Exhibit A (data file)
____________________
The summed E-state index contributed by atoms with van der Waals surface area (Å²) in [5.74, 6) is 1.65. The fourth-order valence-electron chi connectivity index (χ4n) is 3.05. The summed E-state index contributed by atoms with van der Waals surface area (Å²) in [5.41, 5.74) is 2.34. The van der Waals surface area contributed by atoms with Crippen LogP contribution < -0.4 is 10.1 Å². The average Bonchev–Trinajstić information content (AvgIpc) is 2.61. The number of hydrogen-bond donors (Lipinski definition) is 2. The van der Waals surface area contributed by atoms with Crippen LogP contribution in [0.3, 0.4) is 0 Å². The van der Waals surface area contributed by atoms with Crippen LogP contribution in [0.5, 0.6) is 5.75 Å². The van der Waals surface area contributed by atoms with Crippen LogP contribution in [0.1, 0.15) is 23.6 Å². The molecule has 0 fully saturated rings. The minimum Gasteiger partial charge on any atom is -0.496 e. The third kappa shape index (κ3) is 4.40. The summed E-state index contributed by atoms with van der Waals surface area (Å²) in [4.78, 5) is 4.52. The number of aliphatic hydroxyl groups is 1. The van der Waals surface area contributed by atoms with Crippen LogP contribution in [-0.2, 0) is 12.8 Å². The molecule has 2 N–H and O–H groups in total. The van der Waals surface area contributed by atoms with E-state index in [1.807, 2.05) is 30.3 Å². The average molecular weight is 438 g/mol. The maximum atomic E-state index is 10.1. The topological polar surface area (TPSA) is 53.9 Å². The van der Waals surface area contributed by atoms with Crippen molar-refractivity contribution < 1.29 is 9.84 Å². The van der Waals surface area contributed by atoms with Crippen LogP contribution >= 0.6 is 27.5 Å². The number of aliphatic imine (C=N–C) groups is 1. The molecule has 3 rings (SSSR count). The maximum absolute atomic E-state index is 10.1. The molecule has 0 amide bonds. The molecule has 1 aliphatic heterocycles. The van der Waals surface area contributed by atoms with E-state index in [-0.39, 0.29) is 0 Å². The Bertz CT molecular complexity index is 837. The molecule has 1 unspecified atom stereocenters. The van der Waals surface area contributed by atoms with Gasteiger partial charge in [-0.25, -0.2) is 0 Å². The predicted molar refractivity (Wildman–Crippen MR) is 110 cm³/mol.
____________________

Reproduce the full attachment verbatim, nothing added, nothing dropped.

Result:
The summed E-state index contributed by atoms with van der Waals surface area (Å²) in [5.74, 6) is 1.65. The fourth-order valence-electron chi connectivity index (χ4n) is 3.05. The summed E-state index contributed by atoms with van der Waals surface area (Å²) in [5.41, 5.74) is 2.34. The van der Waals surface area contributed by atoms with Crippen LogP contribution < -0.4 is 10.1 Å². The average Bonchev–Trinajstić information content (AvgIpc) is 2.61. The number of hydrogen-bond donors (Lipinski definition) is 2. The van der Waals surface area contributed by atoms with Crippen LogP contribution in [0.3, 0.4) is 0 Å². The van der Waals surface area contributed by atoms with Crippen LogP contribution in [0.5, 0.6) is 5.75 Å². The van der Waals surface area contributed by atoms with Crippen LogP contribution in [0.1, 0.15) is 23.6 Å². The molecule has 0 fully saturated rings. The minimum Gasteiger partial charge on any atom is -0.496 e. The third kappa shape index (κ3) is 4.40. The summed E-state index contributed by atoms with van der Waals surface area (Å²) in [4.78, 5) is 4.52. The number of aliphatic hydroxyl groups is 1. The van der Waals surface area contributed by atoms with Crippen LogP contribution in [-0.2, 0) is 12.8 Å². The molecule has 2 N–H and O–H groups in total. The van der Waals surface area contributed by atoms with E-state index in [1.807, 2.05) is 30.3 Å². The average molecular weight is 438 g/mol. The maximum atomic E-state index is 10.1. The topological polar surface area (TPSA) is 53.9 Å². The van der Waals surface area contributed by atoms with Crippen molar-refractivity contribution < 1.29 is 9.84 Å². The van der Waals surface area contributed by atoms with Crippen LogP contribution >= 0.6 is 27.5 Å². The number of aliphatic imine (C=N–C) groups is 1. The molecule has 3 rings (SSSR count). The maximum absolute atomic E-state index is 10.1. The molecule has 0 amide bonds. The molecule has 1 aliphatic heterocycles. The van der Waals surface area contributed by atoms with E-state index in [-0.39, 0.29) is 0 Å². The Bertz CT molecular complexity index is 837. The molecule has 1 unspecified atom stereocenters. The van der Waals surface area contributed by atoms with Gasteiger partial charge in [-0.25, -0.2) is 0 Å². The predicted molar refractivity (Wildman–Crippen MR) is 110 cm³/mol.